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Renowned Fetal Imaging Team Helps Improve Outcomes Among Babies with Congenital Defects


Luis F. Goncalves, MD.

Thanks to the sophisticated technology and skilled fetal imaging specialists at Phoenix Children’s, more high-risk infants have a chance to live long, healthy lives.

The fetal imaging team’s advanced expertise – and its close integration with subspecialists throughout the hospital – ensures congenital anomalies are diagnosed accurately and early, so parents can promptly begin treatment planning with the physicians who will care for their children after birth.

The Right Combination of Talent and Technology

At Phoenix Children’s, the six-provider fetal imaging team’s combined experience is second to none in the Southwestern U.S. Luis Goncalves, MD, director of the Division of Fetal Imaging, is the most senior member of the team, with 30 years of experience in fetal imaging and unique dual training in obstetrics and pediatric radiology.

“Our goal is to provide support to referring maternal-fetal medicine specialists and obstetricians to diagnose complex or rare congenital anomalies – particularly those that may benefit from fetal MRI,” says Dr. Goncalves. “We double-read exams within our core team to ensure accuracy and, when needed, also tap into the additional expertise of more than a dozen pediatric radiologists who each specialize in different areas of the body. These collaborations are important because not every fetal anomaly occurs in isolation; many of these babies have multiple problems.”

Expectant families are frequently referred to the Fetal Imaging Center at Phoenix Children’s after a routine blood test or screening ultrasound flags a potential problem. Team members perform state-of-the-art imaging procedures to confirm a full range of congenital conditions, including:

  • Abdominal wall defects
  • Anorectal anomalies
  • Central nervous system anomalies
  • Congenital heart defects
  • Diaphragmatic hernia
  • Facial anomalies
  • Gastrointestinal anomalies
  • Genital anomalies
  • Lung or airway problems
  • Multiple malformations
  • Neural tube defects

The team uses the latest in fetal imaging technology to help identify these challenging anomalies. These advanced procedures include:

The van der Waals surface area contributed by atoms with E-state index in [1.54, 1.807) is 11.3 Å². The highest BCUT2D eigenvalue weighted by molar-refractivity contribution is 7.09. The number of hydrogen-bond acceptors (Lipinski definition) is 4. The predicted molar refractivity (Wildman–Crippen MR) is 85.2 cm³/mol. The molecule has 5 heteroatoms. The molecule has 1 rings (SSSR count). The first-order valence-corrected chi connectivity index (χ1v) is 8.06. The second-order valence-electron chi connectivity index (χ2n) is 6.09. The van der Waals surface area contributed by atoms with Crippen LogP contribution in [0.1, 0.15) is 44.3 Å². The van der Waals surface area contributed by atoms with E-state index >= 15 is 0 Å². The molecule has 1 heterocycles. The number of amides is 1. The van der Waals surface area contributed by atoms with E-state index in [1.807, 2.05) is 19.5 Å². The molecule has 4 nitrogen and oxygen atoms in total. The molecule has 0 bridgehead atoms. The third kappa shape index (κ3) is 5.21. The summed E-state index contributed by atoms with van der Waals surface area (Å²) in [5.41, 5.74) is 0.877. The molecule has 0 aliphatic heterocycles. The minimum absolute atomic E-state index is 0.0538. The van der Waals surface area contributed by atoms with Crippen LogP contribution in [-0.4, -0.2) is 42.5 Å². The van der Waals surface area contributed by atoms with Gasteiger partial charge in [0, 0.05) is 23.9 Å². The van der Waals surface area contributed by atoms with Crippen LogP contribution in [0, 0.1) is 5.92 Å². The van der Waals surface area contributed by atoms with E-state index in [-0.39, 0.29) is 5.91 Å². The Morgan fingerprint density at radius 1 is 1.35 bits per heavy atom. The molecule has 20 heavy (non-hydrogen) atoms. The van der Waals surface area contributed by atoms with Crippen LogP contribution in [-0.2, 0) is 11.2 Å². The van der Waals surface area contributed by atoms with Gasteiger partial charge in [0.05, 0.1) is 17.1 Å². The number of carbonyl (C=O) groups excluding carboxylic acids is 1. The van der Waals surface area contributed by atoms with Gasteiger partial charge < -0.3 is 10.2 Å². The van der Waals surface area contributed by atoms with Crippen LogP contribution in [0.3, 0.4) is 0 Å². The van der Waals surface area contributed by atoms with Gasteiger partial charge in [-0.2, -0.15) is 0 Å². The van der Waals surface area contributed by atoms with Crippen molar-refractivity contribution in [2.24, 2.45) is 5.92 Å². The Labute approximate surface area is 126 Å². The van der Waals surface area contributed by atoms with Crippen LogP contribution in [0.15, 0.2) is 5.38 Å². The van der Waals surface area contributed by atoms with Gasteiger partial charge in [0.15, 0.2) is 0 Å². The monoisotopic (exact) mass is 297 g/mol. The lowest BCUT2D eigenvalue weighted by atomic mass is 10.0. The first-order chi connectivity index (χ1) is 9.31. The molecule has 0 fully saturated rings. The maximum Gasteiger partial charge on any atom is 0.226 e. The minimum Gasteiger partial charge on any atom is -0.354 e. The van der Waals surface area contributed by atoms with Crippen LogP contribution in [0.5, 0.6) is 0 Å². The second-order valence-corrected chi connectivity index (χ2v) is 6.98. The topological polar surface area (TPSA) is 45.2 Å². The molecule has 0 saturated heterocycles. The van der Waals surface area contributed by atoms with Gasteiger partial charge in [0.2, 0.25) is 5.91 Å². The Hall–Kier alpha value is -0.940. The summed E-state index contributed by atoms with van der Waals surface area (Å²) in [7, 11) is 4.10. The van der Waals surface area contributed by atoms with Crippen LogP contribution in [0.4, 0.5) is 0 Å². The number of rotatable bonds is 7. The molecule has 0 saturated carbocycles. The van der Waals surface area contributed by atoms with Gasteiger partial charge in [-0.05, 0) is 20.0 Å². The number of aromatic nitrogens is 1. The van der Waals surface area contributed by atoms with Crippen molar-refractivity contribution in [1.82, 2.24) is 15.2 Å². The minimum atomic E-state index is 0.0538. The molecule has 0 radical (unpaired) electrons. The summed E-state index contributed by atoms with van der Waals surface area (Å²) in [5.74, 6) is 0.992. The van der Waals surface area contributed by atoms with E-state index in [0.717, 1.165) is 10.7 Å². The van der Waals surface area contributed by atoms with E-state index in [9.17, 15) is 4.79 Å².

• Fetal MRI, including super-resolution imaging with motion correction and diffusion tensor imaging (DTI) with exams performed in 1.5T and 3T magnets
  • 3D and 4D fetal ultrasound with high-resolution transducers
  • Low-dose fetal CT scans, which are reserved for babies with complex skeletal problems that can’t be diagnosed confidently with ultrasound or MRI alone

And to help the hundreds of families referred annually for confirmation of congenital heart disease, the fetal imaging team works closely with certified fetal cardiac sonographers in the Phoenix Children’s Fetal Cardiology Program.

Revolutionary Processes and Procedures Refine Prenatal Diagnoses

The state-of-the-art imaging technology available at Phoenix Children’s makes it possible to detect subtle malformations that may not be apparent during screening ultrasounds or other traditional exams.

“Using a combination of high-resolution ultrasound and fetal MRI on babies who are high risk for retinoblastoma, we were recently able to diagnose a tumor the size of a pinhead,” says Dr. Goncalves, who was the lead author of a recent article about this case (Clinical Imaging, March 2021). “Because tumor doubling time for retinoblastoma is extremely short, early detection provides an opportunity for early delivery and prompt initiation of treatment.”

Phoenix Children’s is also home to a dedicated, 3D pediatric imaging lab that helps create and refine novel techniques to enhance diagnosis – even before children are born.

“Because babies are constantly moving in the womb, it can be hard to capture high-quality images,” says Dr. Goncalves. “We’ve implemented a super-resolution technology that allows us to correct motion after the images are acquired. Then we combine all the images in a data set that’s used to create 3D reconstructions for better anatomy assessment, anomaly identification and measurements.”

This technology is particularly useful in fetal brain imaging, when measurements of brain volume may predict problems earlier than with 2D measurements. The team is also in the process of applying this motion-correction technology to fetal cardiac MRI.

Connecting Families to Comprehensive Care

For most families, an unexpected fetal diagnosis is a pivotal moment that marks the beginning of a journey that can feel daunting. When at Phoenix Children’s, families have comprehensive, meaningful support throughout their journey.

The fetal imaging team is part of the Center for Fetal and Neonatal Care, which provides care coordination and navigation to parents who learn their baby has a congenital condition. Together, they guide families to the right medical or surgical experts who will help them understand their child’s diagnosis, prognosis and treatment options. The Center for Fetal and Neonatal Care team also connects these families to any counseling or other support services they may need.

“We can link parents to the right specialists, right away, so their baby’s care plans are already in place at the time of birth,” says Dr. Goncalves. “This integrative approach is what sets us apart. Each family has an entire team of experts to support them, and each team member shares the same goal: to ensure every baby has the best possible care and the best chance of going on to achieve their highest potential.”